A diver observing a colony of elkhorn coral on the reef substrate. Photo by Coral Restoration Foundation. 

 

What About Us? 

 

Healthy coral reef ecosystems offer valuable services beyond their beauty and complexity, benefiting millions globally. These ecosystems directly support food security and livelihoods for over 500 million people and contribute to income through fisheries and tourism industries. Additionally, coral reefs provide crucial coastal protection, absorbing up to 97% of wave action and safeguarding communities, particularly in hurricane-prone regions like Florida. It is estimated that globally, coral reefs have an annual economic value of around nine trillion dollars. 


However, an increase in bleaching events worldwide threatens to diminish these benefits. Bleaching events reduce the integrity of coral reef ecosystems, making them more susceptible to breakage during strong wave action and diminishing coastal protection. This puts coastal infrastructure and vital coastal ecosystems, like mangroves, at risk. As a result, millions of people face the possibility of various insecurities due to the potential loss of these direct benefits from coral reefs.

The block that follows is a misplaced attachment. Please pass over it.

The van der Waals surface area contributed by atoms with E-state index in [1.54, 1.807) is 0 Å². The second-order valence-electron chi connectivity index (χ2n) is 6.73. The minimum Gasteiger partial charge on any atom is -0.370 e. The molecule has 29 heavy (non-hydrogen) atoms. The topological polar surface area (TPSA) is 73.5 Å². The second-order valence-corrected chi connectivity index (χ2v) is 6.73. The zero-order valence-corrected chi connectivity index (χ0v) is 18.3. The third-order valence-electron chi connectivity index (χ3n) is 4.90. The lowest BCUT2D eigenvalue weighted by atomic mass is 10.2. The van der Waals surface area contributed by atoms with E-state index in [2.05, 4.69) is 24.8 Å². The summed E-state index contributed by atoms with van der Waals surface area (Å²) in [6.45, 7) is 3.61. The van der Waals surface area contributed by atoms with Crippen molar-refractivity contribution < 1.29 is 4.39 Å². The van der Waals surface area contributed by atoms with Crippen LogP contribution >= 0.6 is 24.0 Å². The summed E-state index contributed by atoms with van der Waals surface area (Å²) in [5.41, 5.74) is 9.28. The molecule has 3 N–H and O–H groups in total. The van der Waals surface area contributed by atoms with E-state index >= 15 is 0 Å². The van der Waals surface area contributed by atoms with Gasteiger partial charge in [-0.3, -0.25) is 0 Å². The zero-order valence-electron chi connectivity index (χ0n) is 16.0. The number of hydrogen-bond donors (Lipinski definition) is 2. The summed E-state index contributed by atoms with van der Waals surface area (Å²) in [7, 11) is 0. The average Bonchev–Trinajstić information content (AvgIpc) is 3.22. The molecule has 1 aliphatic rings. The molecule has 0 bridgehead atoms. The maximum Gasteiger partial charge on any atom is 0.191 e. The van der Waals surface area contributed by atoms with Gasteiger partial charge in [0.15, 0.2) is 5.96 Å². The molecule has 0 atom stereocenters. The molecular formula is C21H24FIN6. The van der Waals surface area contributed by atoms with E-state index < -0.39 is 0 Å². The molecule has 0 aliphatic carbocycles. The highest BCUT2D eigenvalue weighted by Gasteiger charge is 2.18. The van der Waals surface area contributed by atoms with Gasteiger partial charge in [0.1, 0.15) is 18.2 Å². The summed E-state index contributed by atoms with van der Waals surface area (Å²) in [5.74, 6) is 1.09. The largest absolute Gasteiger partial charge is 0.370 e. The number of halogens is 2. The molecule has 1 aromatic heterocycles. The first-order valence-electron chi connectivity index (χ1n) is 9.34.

Additionally, they offer unparalleled opportunities for recreation and education, allowing people to connect with and learn about marine environments firsthand. Preserving and restoring coral reef ecosystems is therefore crucial not only for sustaining biodiversity but also for fostering a deeper understanding of the natural world and ensuring a sustainable future for all. 

 

How Can We Help? 

 

When talking about things such as coral bleaching, it can be overwhelming - at times feeling like the only news is bad news. At Coral Restoration Foundation, however, we are providing hope for these important animals and the ecosystems they build. We believe it’s important to focus on the good news coming out of the world of coral conservation and on what we as individuals can do to help prevent the further loss of our planet’s coral reefs.